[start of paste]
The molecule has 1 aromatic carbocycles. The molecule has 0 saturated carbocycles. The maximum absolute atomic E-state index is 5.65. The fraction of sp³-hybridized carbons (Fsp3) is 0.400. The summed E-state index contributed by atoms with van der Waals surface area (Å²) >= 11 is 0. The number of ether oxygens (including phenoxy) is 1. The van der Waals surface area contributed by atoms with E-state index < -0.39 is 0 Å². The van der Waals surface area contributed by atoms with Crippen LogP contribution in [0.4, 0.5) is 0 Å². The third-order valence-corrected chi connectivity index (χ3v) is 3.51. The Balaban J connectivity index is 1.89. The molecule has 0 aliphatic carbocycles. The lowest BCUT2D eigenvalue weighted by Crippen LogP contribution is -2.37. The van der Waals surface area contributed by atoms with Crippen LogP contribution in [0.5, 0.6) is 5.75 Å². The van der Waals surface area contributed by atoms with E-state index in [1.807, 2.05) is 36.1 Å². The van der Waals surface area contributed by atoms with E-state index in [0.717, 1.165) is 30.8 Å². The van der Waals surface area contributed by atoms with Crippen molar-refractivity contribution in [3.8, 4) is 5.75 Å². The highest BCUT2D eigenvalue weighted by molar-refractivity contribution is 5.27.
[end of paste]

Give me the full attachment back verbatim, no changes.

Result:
The molecule has 1 aromatic carbocycles. The molecule has 0 saturated carbocycles. The maximum absolute atomic E-state index is 5.65. The fraction of sp³-hybridized carbons (Fsp3) is 0.400. The summed E-state index contributed by atoms with van der Waals surface area (Å²) >= 11 is 0. The number of ether oxygens (including phenoxy) is 1. The van der Waals surface area contributed by atoms with E-state index < -0.39 is 0 Å². The van der Waals surface area contributed by atoms with Crippen LogP contribution in [0.4, 0.5) is 0 Å². The third-order valence-corrected chi connectivity index (χ3v) is 3.51. The Balaban J connectivity index is 1.89. The molecule has 0 aliphatic carbocycles. The lowest BCUT2D eigenvalue weighted by Crippen LogP contribution is -2.37. The van der Waals surface area contributed by atoms with Crippen LogP contribution in [0.5, 0.6) is 5.75 Å². The van der Waals surface area contributed by atoms with E-state index in [1.807, 2.05) is 36.1 Å². The van der Waals surface area contributed by atoms with E-state index in [0.717, 1.165) is 30.8 Å². The van der Waals surface area contributed by atoms with Crippen molar-refractivity contribution in [3.8, 4) is 5.75 Å². The highest BCUT2D eigenvalue weighted by molar-refractivity contribution is 5.27.